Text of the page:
The whole winning the NBA championship aside, the excitement around the Jurassic Park phenomenon was one of the most memorable things about the Raptors’ historic playoff run. Bottom line, people like to congregate, hoist a cold alcoholic beverage and have a good time outside sporting venues.
The province of Ontario’s new booze rules will allow for more fans to replicate that treasured Jurassic Park experience. Apparently, there will be even more opportunities to hoist some hooch in public as soon as cities figure out just how to implement the array of new rules, if they choose to do so.
“Alcohol reform is something long desired by the people of Ontario,” said Vic Fedeli, MPP, when the new rules were announced this spring.
“Today, we’re moving another step forward on our promise to improve customer choice and convenience and enable more opportunities for business in the beverage alcohol sector.”
The Province of Ontario’s plan includes allowing municipalities to make new rules around drinking in public areas, such as parks; tailgate parties; allowing bars, restaurants and golf courses to open and serve alcohol at 9 a.m. seven days a week; and more.
This, on top of the much-maligned buck-a-beer campaign, and the move to try to get beer and wine into corner stores.
One of the first initiatives out of the gate is tailgate events. Administered by the Alcohol and Gaming Commission of Ontario (AGCO), those interested in a parking lot party outside a sporting event can now apply for a Tailgate Event Permit at the AGCO.
But, before you ask, the rules do not extend to your recreational league Ultimate frisbee game. We checked.
“Tailgate events are held outdoors, in connection with and in proximity to a live professional, semi-professional or post-secondary sporting event,” state the AGCO rules.
Applicants must jump through a few hoops, of course, including notifying in writing the local municipal clerk’s department as well as police, fire and health departments, in addition to following the Liquor Licence Act.
This may be of particular interest to teams such as the Toronto Maple Leafs semi-pro baseball team, which plays in the International League and hosts home games in leafy Christie Pits Park, or the city’s semi-professional Ultimate frisbee team, which plays its home games at Varsity Stadium.
Not only would the new rules make it a more pleasant experience for some, it could also provide an additional source of revenue.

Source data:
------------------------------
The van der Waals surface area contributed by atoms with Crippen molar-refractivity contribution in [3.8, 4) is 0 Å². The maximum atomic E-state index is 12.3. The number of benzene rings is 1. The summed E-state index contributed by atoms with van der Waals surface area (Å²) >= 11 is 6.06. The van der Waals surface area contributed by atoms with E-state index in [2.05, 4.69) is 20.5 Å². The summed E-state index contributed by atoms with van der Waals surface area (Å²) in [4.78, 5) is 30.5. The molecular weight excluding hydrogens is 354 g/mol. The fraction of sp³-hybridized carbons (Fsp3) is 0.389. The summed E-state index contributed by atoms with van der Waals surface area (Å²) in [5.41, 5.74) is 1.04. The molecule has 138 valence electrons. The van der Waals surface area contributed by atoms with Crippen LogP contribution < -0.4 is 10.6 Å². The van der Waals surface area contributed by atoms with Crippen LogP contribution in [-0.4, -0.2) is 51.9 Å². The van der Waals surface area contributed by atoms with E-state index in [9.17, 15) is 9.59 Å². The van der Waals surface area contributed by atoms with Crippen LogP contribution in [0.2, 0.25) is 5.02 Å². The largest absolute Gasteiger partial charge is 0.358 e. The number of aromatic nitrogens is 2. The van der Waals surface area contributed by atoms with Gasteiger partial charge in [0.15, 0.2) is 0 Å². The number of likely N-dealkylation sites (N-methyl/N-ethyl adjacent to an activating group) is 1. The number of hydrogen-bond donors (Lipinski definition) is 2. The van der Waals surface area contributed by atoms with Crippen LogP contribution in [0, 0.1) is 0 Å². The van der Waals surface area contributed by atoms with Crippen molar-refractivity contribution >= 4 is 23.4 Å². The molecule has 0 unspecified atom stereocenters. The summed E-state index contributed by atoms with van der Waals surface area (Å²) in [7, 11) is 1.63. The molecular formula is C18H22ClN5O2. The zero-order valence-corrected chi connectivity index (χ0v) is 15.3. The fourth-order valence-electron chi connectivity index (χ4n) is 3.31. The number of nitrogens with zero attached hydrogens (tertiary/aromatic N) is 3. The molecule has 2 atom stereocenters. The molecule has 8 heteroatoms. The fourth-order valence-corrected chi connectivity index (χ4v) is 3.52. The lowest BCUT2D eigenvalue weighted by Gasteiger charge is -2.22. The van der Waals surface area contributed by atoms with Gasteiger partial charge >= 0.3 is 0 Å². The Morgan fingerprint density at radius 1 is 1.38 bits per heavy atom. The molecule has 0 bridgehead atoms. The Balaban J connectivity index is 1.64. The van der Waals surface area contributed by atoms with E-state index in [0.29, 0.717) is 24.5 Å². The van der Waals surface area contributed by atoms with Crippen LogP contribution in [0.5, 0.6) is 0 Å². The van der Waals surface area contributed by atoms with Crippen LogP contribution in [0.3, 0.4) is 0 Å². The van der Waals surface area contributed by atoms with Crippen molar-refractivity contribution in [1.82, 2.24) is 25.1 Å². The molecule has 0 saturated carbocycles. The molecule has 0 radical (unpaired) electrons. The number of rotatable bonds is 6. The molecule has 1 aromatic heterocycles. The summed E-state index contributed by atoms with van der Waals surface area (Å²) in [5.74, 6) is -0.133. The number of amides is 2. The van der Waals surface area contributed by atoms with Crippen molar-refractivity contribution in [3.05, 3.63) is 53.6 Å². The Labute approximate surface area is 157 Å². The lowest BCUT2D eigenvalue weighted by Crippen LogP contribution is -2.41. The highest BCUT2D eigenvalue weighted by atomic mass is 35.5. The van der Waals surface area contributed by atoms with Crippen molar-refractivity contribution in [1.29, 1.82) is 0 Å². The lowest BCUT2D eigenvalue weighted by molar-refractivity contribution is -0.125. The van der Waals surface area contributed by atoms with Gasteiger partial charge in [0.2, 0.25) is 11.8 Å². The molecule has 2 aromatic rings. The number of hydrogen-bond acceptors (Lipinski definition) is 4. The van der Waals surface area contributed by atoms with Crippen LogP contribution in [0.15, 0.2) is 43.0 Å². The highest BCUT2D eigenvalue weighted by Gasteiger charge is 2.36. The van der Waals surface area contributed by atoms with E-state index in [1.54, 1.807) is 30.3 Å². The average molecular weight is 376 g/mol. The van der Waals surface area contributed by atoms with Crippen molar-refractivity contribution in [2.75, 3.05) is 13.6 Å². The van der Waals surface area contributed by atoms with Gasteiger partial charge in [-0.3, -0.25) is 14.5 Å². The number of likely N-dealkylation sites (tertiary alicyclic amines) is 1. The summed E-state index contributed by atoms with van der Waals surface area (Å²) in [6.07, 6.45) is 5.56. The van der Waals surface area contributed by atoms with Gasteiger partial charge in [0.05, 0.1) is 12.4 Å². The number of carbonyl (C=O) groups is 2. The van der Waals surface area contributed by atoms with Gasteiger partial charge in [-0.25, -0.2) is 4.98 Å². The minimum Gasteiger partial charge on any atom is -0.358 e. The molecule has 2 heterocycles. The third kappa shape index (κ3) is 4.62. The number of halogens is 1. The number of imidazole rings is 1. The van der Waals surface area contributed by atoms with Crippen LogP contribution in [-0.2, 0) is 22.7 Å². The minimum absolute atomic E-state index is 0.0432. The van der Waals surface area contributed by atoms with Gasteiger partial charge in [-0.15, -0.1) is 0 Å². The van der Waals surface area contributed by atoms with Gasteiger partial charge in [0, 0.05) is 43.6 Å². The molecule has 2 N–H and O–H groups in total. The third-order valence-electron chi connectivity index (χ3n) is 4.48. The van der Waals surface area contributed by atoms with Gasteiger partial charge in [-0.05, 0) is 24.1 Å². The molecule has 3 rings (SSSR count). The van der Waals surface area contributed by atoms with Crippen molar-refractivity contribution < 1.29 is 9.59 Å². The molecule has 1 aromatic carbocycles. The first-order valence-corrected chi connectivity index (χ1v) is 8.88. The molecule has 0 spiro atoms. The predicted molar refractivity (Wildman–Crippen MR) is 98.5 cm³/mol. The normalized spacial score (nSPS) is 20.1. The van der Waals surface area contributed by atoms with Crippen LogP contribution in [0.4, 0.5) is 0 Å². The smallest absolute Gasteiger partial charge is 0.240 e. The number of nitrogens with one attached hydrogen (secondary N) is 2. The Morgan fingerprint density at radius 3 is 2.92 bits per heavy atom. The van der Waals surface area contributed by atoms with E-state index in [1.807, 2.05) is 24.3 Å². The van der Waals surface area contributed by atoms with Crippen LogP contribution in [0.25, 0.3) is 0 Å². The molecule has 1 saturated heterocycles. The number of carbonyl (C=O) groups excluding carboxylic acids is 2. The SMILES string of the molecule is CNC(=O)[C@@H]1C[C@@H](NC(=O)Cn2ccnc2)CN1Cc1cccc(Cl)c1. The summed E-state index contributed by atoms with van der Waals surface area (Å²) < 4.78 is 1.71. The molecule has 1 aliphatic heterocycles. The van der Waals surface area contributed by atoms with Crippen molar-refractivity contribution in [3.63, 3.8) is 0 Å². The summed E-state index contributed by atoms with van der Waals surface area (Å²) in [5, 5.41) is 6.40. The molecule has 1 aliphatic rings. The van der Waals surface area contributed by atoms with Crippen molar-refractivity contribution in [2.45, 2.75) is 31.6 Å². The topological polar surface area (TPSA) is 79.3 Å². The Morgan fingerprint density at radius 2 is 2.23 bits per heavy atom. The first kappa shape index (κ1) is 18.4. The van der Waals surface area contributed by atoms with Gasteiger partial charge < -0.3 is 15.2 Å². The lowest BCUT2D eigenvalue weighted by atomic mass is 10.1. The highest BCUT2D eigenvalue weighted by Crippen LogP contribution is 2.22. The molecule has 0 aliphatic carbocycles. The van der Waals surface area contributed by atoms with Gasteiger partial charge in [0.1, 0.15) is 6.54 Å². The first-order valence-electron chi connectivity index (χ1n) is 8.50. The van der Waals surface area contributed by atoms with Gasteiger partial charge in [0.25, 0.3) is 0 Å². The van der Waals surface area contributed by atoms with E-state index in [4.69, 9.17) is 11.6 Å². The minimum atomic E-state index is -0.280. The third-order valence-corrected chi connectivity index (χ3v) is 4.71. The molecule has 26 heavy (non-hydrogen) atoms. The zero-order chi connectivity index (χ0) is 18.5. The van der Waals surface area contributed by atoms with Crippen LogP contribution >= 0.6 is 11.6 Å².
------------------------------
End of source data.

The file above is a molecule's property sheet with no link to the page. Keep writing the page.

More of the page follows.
In addition to tailgate events, local residents could soon be granted the ability to have a beer or glass of wine in designated public areas such as parks. But don’t crack open that tinnie just yet, as each municipality needs to choose its own path forward.
Of course, parks such as Trinity Bellwoods already see a fair share of public drinking.
“It’s too early to say [how the city will implement rules for drinking in public],” said Cheryl San Juan, a spokesperson for the City of Toronto. “Staff are reviewing the changes announced by the province and will report to council on next steps around process. There are too many unknowns at this stage to provide a clear answer.”
In Montreal, although it is assumed that drinking wine and beer in parks is fine, the rules clearly state that it is only allowed when having a meal. No, a bag of Doritos does not constitute a meal. It is meant to be civilized.
Raisa Deber, a Dalla Lana school of public health professor at the University of Toronto, said it is important to gather expertise to determine rules that keep people safe.
“This is something where you need to have the expertise to say, ‘when is this a hazardous thing to be doing,’ as opposed to ‘this is something which is not really a big problem,’ ” said Deber. “OK if you want to have a beer in the backyard, and if you don’t have a backyard, maybe this gives you the ability to do it, and that may not be an issue. But if it means people are more likely to drive drunk, then there is a health problem there.”
She also suggested that some of these alcohol-related policies are what she described as “penny-wise and pound foolish.”
“From a public health focus, it is much cheaper to prevent something from happening in the first place than to have to clean it up after it has happened.”
Deber has written a number of case studies on this subject, including as it relates to the Walkerton contaminated water supply in 2000 when six people died and thousands got sick, which happened under former premier Mike Harris’s watch.
“One of the things I have found very striking is the extent to which we got things that, under the Harris government, we found you didn’t save money,” she explained.
“It was very much a false economy, and I’m worried that, if we are not careful how we handle this [loosening of alcohol laws], we will have the same kind of false economy, and you don’t find that out until after the disaster happens.”